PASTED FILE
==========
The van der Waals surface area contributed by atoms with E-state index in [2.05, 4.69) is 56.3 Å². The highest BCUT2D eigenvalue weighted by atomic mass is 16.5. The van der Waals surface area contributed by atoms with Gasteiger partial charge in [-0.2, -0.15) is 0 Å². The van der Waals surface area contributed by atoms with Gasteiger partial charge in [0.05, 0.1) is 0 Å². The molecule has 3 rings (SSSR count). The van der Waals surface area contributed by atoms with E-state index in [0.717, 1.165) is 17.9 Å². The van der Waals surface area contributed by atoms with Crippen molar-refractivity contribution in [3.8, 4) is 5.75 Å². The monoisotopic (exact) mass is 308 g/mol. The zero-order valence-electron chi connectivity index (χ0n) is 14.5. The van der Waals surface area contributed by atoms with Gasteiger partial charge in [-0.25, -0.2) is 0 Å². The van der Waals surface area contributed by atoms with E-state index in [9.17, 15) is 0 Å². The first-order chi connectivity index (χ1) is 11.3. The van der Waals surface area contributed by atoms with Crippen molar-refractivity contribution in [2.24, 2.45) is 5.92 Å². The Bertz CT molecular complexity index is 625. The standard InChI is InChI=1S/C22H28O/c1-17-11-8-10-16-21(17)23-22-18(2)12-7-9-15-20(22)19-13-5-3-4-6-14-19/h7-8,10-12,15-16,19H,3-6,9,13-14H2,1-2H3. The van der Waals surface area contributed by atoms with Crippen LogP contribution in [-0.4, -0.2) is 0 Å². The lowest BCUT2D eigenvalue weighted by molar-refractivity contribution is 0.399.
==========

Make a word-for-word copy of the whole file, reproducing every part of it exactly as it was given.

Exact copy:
The van der Waals surface area contributed by atoms with E-state index in [2.05, 4.69) is 56.3 Å². The highest BCUT2D eigenvalue weighted by atomic mass is 16.5. The van der Waals surface area contributed by atoms with Gasteiger partial charge in [-0.2, -0.15) is 0 Å². The van der Waals surface area contributed by atoms with Gasteiger partial charge in [0.05, 0.1) is 0 Å². The molecule has 3 rings (SSSR count). The van der Waals surface area contributed by atoms with E-state index in [0.717, 1.165) is 17.9 Å². The van der Waals surface area contributed by atoms with Crippen molar-refractivity contribution in [3.8, 4) is 5.75 Å². The monoisotopic (exact) mass is 308 g/mol. The zero-order valence-electron chi connectivity index (χ0n) is 14.5. The van der Waals surface area contributed by atoms with Gasteiger partial charge in [-0.25, -0.2) is 0 Å². The van der Waals surface area contributed by atoms with E-state index in [9.17, 15) is 0 Å². The first-order chi connectivity index (χ1) is 11.3. The van der Waals surface area contributed by atoms with Crippen molar-refractivity contribution in [2.24, 2.45) is 5.92 Å². The Bertz CT molecular complexity index is 625. The standard InChI is InChI=1S/C22H28O/c1-17-11-8-10-16-21(17)23-22-18(2)12-7-9-15-20(22)19-13-5-3-4-6-14-19/h7-8,10-12,15-16,19H,3-6,9,13-14H2,1-2H3. The van der Waals surface area contributed by atoms with Crippen LogP contribution in [-0.4, -0.2) is 0 Å². The lowest BCUT2D eigenvalue weighted by molar-refractivity contribution is 0.399.